Timely immunizations keep everyone fit, healthy

Maj. Marina Johnston

According to the Centers for Disease Control (CDC), the incidence of vaccine-preventable childhood diseases has dramatically declined in the United States since the initiation of large-scale vaccination programs. But despite the successes, nearly 48,000 adults die yearly from diseases that can be prevented by immunizations.
Immunizing children not only protects them from acquiring a disease, but protects those around them. While there are some children who cannot receive vaccines because of medical reasons, and others may not develop immunity from certain vaccines, if enough children go un-immunized, these diseases could again become epidemics. With a high vaccination rate over time more diseases could be eradicated.
Vaccines are safe and effective. Side effects such as fever or soreness at the injection site are typically mild and transient, and allergic reactions are rare. All vaccines go through rigorous testing before being licensed by the Federal Drug Administration (FDA) and are constantly monitored by the FDA and the CDC.

Ensuring children receive their shots in a timely manner is important to vaccine effectiveness. Immunizations are scheduled every two to six months until the child is 18 months old, with more due when entering school. Additionally, adolescents need to be immunized with the meningococcal vaccine before starting college. Parents who choose not to immunize their child should first consult their healthcare provider.

It’s not just children who need immunizations, but adults need to continue vaccinations to prevent serious illness or death. Immunity, whether from vaccines or recovery from the disease itself, often wanes over time. Booster shots continue protection against life-threatening diseases such as tetanus. As the current nationwide spike in pertussis (whooping cough) cases demonstrates, adults may lose their immunity to “childhood” diseases over time and subsequently require measles, mumps and rubella (MMR), pertussis (Tdap) or other vaccines.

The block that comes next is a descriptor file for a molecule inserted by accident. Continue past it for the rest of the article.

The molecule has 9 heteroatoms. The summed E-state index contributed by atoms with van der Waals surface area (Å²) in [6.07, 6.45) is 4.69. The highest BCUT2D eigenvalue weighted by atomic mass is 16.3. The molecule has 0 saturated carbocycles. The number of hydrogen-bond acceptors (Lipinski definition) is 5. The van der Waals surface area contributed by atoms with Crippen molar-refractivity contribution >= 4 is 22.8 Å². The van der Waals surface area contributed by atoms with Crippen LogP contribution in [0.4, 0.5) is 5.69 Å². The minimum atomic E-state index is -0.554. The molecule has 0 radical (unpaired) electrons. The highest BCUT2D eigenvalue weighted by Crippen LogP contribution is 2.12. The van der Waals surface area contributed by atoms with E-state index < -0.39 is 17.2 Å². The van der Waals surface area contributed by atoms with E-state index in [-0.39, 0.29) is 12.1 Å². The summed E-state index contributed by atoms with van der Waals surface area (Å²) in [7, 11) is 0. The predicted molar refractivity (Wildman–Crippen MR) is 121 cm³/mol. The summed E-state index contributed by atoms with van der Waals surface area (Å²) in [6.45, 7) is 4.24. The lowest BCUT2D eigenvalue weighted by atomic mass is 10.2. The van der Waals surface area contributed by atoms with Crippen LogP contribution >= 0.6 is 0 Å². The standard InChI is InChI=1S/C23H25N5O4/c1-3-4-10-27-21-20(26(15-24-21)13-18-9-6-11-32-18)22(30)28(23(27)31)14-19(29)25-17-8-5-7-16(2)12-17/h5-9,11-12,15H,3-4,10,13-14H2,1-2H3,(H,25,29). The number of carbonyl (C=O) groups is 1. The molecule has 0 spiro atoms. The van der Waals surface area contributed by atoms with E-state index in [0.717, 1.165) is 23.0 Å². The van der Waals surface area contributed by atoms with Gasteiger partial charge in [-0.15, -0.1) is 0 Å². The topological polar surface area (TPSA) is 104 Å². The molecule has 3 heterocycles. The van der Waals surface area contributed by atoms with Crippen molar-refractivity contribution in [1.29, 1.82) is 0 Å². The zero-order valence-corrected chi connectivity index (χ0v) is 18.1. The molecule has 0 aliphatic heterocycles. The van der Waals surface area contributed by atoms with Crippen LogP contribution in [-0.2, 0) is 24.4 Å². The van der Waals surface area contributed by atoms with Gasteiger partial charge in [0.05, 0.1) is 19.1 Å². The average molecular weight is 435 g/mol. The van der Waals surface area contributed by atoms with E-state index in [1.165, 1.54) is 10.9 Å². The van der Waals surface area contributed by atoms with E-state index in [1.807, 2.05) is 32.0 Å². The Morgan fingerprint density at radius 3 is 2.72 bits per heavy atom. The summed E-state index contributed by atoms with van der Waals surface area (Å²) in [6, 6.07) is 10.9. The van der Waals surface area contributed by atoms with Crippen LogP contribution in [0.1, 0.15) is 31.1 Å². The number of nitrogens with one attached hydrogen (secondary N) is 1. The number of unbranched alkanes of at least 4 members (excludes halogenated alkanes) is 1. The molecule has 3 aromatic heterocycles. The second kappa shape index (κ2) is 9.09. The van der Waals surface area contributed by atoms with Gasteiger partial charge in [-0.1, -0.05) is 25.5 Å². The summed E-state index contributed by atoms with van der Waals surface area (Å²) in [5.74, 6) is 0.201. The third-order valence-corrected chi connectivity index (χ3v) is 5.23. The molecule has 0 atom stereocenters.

Risk factors may also drive the need for vaccinations. For example, influenza vaccines are strongly recommended for anyone with a chronic health condition, who is pregnant, is six to 23 months of age or 65 years or older. Similarly, hepatitis A vaccine should be given to individuals traveling to high-risk areas. Military personnel require multiple vaccinations, including influenza, hepatitis A and others because of deployments.
New vaccines are constantly being developed. Though not yet available, the CDC recently gave it’s “green light” to a newly FDA-approved vaccine for protection against human papillomavirus (HPV) in females nine to 26 years old. HPV causes the majority of cervical cancer and genital warts.
Immunizations play a major role in preventing the spread of serious diseases.

For more information on vaccines and vaccine-preventable diseases, visit the CDC Web site at www.cdc.gov or call at 1-(800)-CDC-INFO.
For information locally about one’s vaccination status, contact the Immunization Clinic at 784-4040.